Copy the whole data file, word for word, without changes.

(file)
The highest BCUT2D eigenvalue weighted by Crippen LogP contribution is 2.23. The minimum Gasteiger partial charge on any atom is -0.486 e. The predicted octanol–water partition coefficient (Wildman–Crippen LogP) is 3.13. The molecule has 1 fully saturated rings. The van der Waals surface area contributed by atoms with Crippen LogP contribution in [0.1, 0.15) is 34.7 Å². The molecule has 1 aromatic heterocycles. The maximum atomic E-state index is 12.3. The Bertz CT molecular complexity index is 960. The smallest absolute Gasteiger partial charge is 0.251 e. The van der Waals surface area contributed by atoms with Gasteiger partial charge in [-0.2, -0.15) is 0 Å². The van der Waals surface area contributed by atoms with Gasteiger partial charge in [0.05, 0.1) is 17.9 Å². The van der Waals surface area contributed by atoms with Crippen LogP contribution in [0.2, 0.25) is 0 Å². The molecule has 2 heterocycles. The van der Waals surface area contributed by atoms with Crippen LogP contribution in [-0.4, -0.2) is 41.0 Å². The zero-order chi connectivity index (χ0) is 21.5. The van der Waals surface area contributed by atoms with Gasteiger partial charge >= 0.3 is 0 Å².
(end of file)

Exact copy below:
The highest BCUT2D eigenvalue weighted by Crippen LogP contribution is 2.23. The minimum Gasteiger partial charge on any atom is -0.486 e. The predicted octanol–water partition coefficient (Wildman–Crippen LogP) is 3.13. The molecule has 1 fully saturated rings. The van der Waals surface area contributed by atoms with Crippen LogP contribution in [0.1, 0.15) is 34.7 Å². The molecule has 1 aromatic heterocycles. The maximum atomic E-state index is 12.3. The Bertz CT molecular complexity index is 960. The smallest absolute Gasteiger partial charge is 0.251 e. The van der Waals surface area contributed by atoms with Gasteiger partial charge in [-0.2, -0.15) is 0 Å². The van der Waals surface area contributed by atoms with Gasteiger partial charge in [0.05, 0.1) is 17.9 Å². The van der Waals surface area contributed by atoms with Crippen LogP contribution in [0.2, 0.25) is 0 Å². The molecule has 2 heterocycles. The van der Waals surface area contributed by atoms with Crippen LogP contribution in [-0.4, -0.2) is 41.0 Å². The zero-order chi connectivity index (χ0) is 21.5. The van der Waals surface area contributed by atoms with Gasteiger partial charge >= 0.3 is 0 Å².